The Schmuck in My Office :
How to Deal Effectively with Difficult People at Work

by Jody Foster and Michelle Joy (Saint Martin’s Press, April 2017)
Toxic behaviors take many different forms and are expressed in various degrees of intensity in your typical workplace. Arrogance, distraction, and manipulation are just a few of the examples of the kinds of behaviors that we all encounter and try to avoid at work. If you want to maintain a healthier, more productive workplace, however, it’s necessary to confront – with understanding and an open-mind – the behaviors that you probably usually just try to ignore.
   

Option B :
Facing Adversity, Building Resilience, and Finding Joy

by Sheryl Sandberg and Adam Grant (Knopf, April 2017)
When the going gets rough, as it inevitably does, what steps can you take to help yourself and others? After an unexpected personal tragedy, Facebook’s COO Sheryl Sandberg and co-author Adam Grant (of Give and Take fame) advocate for a more resilient approach to leadership based on values of openness, authenticity, and humility.

   

Everybody Lies :
Big Data, New data, and What the Internet Can Tell Us About Who We Really Are

by Seth Stephens-Davidowitz (HarperCollins, May 2017)
Seth Stephens-Davidowitz, a former data scientist at Google, has studied millions of Google searches in order to reveal the true “human psyche”. In his work, he provides a surprising glimpse into his discoveries. Arguing in favor of the (hotly disputed) claim that data doesn’t lie, he provides answers to questions like: how many people really read the books that they buy? Does advertising work? Are people more racist than they say?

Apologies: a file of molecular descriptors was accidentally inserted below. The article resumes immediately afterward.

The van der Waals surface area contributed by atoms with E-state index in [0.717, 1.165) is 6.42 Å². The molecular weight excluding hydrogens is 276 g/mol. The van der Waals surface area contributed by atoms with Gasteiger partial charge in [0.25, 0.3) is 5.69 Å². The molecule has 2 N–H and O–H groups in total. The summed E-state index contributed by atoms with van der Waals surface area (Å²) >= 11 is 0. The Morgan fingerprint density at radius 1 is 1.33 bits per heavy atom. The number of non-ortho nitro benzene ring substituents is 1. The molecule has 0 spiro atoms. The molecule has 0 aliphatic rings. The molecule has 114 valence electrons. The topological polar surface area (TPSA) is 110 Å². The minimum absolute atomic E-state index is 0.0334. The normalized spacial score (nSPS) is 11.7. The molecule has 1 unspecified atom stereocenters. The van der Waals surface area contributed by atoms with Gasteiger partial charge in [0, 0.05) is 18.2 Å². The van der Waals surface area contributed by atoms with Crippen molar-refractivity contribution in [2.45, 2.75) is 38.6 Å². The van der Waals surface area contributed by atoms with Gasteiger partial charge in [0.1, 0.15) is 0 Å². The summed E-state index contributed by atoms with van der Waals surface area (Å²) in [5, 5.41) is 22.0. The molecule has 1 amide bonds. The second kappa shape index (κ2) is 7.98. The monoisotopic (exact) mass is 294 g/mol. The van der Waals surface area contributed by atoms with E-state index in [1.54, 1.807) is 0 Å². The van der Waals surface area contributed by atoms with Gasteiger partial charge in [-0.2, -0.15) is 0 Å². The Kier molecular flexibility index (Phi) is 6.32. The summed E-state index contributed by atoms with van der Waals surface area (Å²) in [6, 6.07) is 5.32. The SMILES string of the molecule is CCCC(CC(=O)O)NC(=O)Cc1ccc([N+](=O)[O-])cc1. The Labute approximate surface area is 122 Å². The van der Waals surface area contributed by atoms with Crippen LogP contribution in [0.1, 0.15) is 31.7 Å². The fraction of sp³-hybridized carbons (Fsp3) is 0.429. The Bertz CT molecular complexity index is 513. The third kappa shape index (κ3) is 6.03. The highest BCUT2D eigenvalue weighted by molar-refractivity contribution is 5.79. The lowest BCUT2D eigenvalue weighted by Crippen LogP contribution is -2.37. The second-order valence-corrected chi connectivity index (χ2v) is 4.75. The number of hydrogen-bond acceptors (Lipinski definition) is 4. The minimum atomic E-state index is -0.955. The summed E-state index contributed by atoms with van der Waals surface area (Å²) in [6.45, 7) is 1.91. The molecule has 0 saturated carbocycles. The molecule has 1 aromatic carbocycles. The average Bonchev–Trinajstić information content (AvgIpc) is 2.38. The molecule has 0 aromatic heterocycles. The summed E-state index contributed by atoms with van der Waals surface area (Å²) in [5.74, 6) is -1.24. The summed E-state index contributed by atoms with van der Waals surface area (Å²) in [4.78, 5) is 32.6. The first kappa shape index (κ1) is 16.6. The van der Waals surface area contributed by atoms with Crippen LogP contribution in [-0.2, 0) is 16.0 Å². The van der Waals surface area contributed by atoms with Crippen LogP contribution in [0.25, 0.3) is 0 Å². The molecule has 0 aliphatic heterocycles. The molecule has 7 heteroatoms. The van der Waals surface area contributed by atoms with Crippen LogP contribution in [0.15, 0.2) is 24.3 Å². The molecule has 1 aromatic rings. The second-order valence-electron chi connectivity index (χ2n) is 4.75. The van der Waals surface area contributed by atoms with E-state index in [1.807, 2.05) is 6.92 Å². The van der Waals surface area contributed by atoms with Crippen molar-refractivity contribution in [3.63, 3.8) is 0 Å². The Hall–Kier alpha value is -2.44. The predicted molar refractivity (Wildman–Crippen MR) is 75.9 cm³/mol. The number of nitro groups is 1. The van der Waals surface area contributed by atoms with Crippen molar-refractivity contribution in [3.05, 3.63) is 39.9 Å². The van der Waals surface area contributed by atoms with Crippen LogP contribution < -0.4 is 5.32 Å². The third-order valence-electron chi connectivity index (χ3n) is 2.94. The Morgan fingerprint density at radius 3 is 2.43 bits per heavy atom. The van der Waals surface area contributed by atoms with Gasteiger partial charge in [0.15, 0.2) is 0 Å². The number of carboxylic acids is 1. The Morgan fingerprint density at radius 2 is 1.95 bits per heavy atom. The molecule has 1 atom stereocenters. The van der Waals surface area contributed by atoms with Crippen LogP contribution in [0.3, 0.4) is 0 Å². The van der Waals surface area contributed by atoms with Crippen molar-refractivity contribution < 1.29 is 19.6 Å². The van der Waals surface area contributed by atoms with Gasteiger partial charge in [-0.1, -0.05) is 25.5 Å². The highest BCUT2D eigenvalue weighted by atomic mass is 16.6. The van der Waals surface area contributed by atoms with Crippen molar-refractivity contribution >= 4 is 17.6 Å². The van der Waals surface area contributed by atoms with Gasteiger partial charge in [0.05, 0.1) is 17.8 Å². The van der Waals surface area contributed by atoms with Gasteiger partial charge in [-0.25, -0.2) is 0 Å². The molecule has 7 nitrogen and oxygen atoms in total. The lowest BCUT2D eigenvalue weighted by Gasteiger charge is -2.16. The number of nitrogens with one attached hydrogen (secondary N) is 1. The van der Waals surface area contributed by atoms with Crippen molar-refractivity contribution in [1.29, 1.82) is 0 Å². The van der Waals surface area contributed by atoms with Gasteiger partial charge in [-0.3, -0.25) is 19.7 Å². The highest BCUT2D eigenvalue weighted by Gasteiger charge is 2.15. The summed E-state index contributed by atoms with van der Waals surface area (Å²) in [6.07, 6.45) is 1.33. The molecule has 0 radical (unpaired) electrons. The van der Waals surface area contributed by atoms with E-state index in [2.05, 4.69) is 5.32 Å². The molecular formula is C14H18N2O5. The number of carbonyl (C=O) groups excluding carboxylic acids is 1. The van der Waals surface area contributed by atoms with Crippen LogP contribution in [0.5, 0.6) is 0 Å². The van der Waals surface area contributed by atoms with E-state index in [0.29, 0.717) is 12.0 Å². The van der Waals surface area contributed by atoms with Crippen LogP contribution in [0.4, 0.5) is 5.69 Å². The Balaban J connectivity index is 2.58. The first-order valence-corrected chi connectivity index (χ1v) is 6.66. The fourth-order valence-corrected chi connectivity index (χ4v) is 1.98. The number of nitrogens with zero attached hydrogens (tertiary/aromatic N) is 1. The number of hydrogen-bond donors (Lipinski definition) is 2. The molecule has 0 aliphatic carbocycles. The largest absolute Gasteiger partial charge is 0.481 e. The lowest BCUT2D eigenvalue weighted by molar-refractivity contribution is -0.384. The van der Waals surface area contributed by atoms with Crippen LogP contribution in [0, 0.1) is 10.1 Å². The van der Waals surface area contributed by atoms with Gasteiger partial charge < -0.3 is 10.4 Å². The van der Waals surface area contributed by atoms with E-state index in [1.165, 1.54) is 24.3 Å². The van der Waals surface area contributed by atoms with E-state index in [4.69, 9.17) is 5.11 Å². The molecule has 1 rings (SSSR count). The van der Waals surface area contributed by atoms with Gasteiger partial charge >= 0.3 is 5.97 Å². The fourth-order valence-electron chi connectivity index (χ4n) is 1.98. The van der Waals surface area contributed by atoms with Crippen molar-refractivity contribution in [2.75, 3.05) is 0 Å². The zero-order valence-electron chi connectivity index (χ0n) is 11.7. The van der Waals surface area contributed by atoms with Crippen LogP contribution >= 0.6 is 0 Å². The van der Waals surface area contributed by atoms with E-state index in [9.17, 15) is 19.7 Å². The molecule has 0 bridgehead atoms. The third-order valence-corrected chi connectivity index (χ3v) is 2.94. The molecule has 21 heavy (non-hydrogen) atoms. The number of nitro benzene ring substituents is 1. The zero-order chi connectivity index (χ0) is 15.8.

Radical Candor:
Be a Kick-AssBoss Without Losing Your Humanity

by Kim Scott (St. Martin’s Press, March 2017)
According to Kim Scott, a good manager is not frightened to make difficult decisions or to say things that upset others. How can you become demanding and unyielding… without losing your humanity in the process? By fulfilling the “three key responsibilities of a leader”: initiating a culture of frank, honest feedback; building a closely-knit team; and achieving results that everyone can be proud of.

   

Dual Transformation:
How to Reposition Today’s Business While Creating the Future

by Scott D. Anthony, Clark G. Gilbert and Mark W. Johnson (Harvard Business Review, April 2017)
“The threat of disruption is also the greatest opportunity that a leadership team will ever have to reinvent itself” – this is the key message of co-authors Scott Anthony, Clark Gilbert and Mark Johnson. Using cases like Adobe and Netflix as their starting point, they show how successful strategic transformations are founded on highly precise models. At the same time, the authors draw up a list of the leadership skills that are required in order to succeed in such transformations: courage, clarity, curiosity and conviction.